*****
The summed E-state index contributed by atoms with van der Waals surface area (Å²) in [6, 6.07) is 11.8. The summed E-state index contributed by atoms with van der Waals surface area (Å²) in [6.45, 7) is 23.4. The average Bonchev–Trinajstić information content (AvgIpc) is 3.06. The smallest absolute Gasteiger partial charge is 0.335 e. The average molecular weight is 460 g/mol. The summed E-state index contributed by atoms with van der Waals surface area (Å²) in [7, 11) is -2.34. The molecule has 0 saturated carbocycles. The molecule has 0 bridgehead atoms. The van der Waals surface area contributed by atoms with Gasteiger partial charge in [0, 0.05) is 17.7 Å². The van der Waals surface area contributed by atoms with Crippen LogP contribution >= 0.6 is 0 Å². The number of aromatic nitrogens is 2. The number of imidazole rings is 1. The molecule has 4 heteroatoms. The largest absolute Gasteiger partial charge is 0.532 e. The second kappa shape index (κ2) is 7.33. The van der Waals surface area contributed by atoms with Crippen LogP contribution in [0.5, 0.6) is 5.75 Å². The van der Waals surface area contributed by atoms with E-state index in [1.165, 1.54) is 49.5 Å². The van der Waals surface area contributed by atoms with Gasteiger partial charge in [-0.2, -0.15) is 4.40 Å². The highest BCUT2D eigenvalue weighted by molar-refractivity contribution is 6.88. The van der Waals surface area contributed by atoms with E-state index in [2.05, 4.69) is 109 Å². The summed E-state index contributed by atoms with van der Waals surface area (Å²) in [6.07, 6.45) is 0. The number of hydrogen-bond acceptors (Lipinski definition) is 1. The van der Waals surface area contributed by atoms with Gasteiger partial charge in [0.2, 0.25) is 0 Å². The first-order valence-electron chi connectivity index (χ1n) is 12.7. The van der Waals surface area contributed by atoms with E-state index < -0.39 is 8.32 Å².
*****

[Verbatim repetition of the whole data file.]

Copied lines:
The summed E-state index contributed by atoms with van der Waals surface area (Å²) in [6, 6.07) is 11.8. The summed E-state index contributed by atoms with van der Waals surface area (Å²) in [6.45, 7) is 23.4. The average Bonchev–Trinajstić information content (AvgIpc) is 3.06. The smallest absolute Gasteiger partial charge is 0.335 e. The average molecular weight is 460 g/mol. The summed E-state index contributed by atoms with van der Waals surface area (Å²) in [7, 11) is -2.34. The molecule has 0 saturated carbocycles. The molecule has 0 bridgehead atoms. The van der Waals surface area contributed by atoms with Gasteiger partial charge in [0, 0.05) is 17.7 Å². The van der Waals surface area contributed by atoms with Crippen LogP contribution >= 0.6 is 0 Å². The number of aromatic nitrogens is 2. The number of imidazole rings is 1. The molecule has 4 heteroatoms. The largest absolute Gasteiger partial charge is 0.532 e. The second kappa shape index (κ2) is 7.33. The van der Waals surface area contributed by atoms with Crippen LogP contribution in [0.5, 0.6) is 5.75 Å². The van der Waals surface area contributed by atoms with E-state index in [1.165, 1.54) is 49.5 Å². The van der Waals surface area contributed by atoms with Gasteiger partial charge in [-0.2, -0.15) is 4.40 Å². The highest BCUT2D eigenvalue weighted by molar-refractivity contribution is 6.88. The van der Waals surface area contributed by atoms with E-state index in [2.05, 4.69) is 109 Å². The summed E-state index contributed by atoms with van der Waals surface area (Å²) in [6.07, 6.45) is 0. The number of hydrogen-bond acceptors (Lipinski definition) is 1. The van der Waals surface area contributed by atoms with Gasteiger partial charge in [0.2, 0.25) is 0 Å². The first-order valence-electron chi connectivity index (χ1n) is 12.7. The van der Waals surface area contributed by atoms with E-state index < -0.39 is 8.32 Å².